The Golden Apple: A Quest toward Achievement

The Golden Apple: A Quest toward Achievement

Lesia Lennex (Morehead State University, USA) and Kimberely Fletcher Nettleton (Morehead State University, USA)
Copyright: © 2010 |Pages: 22
DOI: 10.4018/978-1-61520-897-5.ch008

Abstract

The success of any educational technology lies in how students interact with it in an educational setting. In the iLRN model (Lennex & Nettleton, 2009), the teacher provides instruction but through activity theory the students transform the learning to suit their own designs. The quality of teacher directions determines the extent to which students depend on the teacher for further feedback and technical assistance. If a teacher is perceived as not understanding even a small part of the technology, Lennex (2008) discovered that P-12 students are unlikely to ask for clarification of assignments or for any further assistance. Exploration and peer coaching replaced the teacher. Technologically literate teachers who interacted with their students and encouraged the scaffolding of knowledge discovered that final student projects demonstrated higher levels of critical thinking and creativity when compared to teacher-controlled projects.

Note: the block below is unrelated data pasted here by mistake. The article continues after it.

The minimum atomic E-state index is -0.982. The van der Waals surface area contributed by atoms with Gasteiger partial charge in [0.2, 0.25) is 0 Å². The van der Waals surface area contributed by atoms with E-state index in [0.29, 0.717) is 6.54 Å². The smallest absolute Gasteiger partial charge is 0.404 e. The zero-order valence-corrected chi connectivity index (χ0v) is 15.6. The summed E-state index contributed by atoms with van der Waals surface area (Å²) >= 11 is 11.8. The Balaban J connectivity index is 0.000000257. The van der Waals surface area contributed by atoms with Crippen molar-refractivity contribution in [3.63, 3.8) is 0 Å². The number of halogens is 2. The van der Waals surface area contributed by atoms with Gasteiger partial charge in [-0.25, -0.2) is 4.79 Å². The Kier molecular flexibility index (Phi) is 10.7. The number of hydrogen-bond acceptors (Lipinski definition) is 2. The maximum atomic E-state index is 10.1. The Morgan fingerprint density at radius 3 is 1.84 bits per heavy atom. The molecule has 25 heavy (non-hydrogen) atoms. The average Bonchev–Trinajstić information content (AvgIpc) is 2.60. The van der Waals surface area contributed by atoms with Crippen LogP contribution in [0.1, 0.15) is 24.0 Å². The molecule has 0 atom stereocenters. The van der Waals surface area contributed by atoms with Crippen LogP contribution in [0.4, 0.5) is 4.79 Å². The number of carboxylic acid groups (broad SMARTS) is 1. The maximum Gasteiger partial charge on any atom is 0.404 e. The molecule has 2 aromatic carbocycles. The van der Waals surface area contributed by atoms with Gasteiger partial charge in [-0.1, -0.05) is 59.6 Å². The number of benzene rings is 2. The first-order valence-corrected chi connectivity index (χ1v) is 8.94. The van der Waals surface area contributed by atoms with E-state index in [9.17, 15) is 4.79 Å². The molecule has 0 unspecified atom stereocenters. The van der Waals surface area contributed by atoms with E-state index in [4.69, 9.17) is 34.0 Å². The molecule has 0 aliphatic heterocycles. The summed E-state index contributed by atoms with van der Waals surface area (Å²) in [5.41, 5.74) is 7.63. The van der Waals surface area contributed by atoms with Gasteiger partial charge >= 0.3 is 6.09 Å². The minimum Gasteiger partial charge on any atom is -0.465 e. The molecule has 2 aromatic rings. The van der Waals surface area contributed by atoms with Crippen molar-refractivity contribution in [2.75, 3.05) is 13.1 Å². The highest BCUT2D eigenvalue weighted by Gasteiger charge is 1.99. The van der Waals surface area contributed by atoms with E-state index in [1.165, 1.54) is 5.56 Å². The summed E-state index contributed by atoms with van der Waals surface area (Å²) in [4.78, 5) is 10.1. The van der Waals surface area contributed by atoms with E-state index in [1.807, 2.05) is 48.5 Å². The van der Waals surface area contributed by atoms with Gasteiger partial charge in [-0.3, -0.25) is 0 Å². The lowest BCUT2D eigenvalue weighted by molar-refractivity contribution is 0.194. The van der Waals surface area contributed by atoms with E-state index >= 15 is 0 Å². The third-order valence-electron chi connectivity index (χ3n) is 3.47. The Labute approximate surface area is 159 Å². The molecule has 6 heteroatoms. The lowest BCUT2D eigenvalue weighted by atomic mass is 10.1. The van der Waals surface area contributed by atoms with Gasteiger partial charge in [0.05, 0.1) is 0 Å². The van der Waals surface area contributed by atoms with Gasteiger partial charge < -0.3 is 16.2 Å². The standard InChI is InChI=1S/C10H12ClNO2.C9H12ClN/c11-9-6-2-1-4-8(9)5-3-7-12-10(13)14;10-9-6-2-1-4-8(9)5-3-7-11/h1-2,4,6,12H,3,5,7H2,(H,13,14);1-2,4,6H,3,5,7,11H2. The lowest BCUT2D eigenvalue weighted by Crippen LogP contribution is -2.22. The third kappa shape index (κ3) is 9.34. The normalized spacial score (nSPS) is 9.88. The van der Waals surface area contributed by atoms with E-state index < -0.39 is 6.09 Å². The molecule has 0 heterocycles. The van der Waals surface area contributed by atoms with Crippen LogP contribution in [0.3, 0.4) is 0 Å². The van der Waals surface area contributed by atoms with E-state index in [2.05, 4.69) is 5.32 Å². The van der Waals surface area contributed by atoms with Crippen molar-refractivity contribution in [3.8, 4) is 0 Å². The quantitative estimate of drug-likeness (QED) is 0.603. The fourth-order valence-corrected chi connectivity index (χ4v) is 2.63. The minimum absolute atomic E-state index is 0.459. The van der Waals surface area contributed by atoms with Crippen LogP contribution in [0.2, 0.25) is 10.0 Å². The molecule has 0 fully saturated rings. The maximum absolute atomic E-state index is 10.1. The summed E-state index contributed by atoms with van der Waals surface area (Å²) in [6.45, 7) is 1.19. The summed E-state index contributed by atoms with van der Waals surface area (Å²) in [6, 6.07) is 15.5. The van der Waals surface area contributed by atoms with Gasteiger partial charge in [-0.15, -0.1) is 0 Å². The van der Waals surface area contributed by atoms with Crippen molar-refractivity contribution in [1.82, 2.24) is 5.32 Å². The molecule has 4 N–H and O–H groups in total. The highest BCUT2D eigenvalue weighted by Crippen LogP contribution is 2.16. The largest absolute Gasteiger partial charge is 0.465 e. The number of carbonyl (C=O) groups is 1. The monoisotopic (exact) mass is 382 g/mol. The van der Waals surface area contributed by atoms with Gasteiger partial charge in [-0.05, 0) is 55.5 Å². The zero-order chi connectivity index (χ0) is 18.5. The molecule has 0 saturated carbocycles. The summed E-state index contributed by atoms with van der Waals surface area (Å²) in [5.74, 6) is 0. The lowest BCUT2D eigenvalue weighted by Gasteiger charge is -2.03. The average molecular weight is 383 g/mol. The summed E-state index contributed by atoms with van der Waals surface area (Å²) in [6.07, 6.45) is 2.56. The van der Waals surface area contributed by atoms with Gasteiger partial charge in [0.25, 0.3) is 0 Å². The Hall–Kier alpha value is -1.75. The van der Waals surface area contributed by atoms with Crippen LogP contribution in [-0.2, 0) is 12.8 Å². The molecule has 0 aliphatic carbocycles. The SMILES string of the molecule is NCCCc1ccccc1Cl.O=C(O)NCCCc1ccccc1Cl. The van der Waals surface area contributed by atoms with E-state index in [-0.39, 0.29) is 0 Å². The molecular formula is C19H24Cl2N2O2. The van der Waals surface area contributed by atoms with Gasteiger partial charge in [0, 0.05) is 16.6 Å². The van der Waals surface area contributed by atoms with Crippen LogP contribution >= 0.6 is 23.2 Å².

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Technology Misconceptions

The focus on education should not be on the technology but the teaching that is used with it. The mythology surrounding educational technology must be eradicated. The first myth that undermines the use of technology is that students are omniscient when it comes to understanding technology. Many teachers believe that by virtue of having grown up in a technologically rich society, today's students have an innate understanding of technology. This is unfortunate because there is a digital divide between students. Access to technology is not equal throughout the United States or the world. There are areas of the country where Internet access is not available or only available through limited access. Nearly three-fourths of the American population uses the Internet on a regular basis according to the Global Information Technology Report 2008-2009 (Dutta &Mia, 2009). Yet only 50% of students have access to computers in homes or schools (Reynolds & Lennex, 2009). Complicating the issue further is the gender gap in the use of technology. The average amount of time girls spend using technology is significantly less than the amount of time boys use it. This gap widens as girls enter middle and high school (Canadian Teacher’s Federation, 2003; Sanford &Madill, 2006). Even though teachers are aware that disparities exist, students are taught as if, by virtue of their age, they are proficient in technology.

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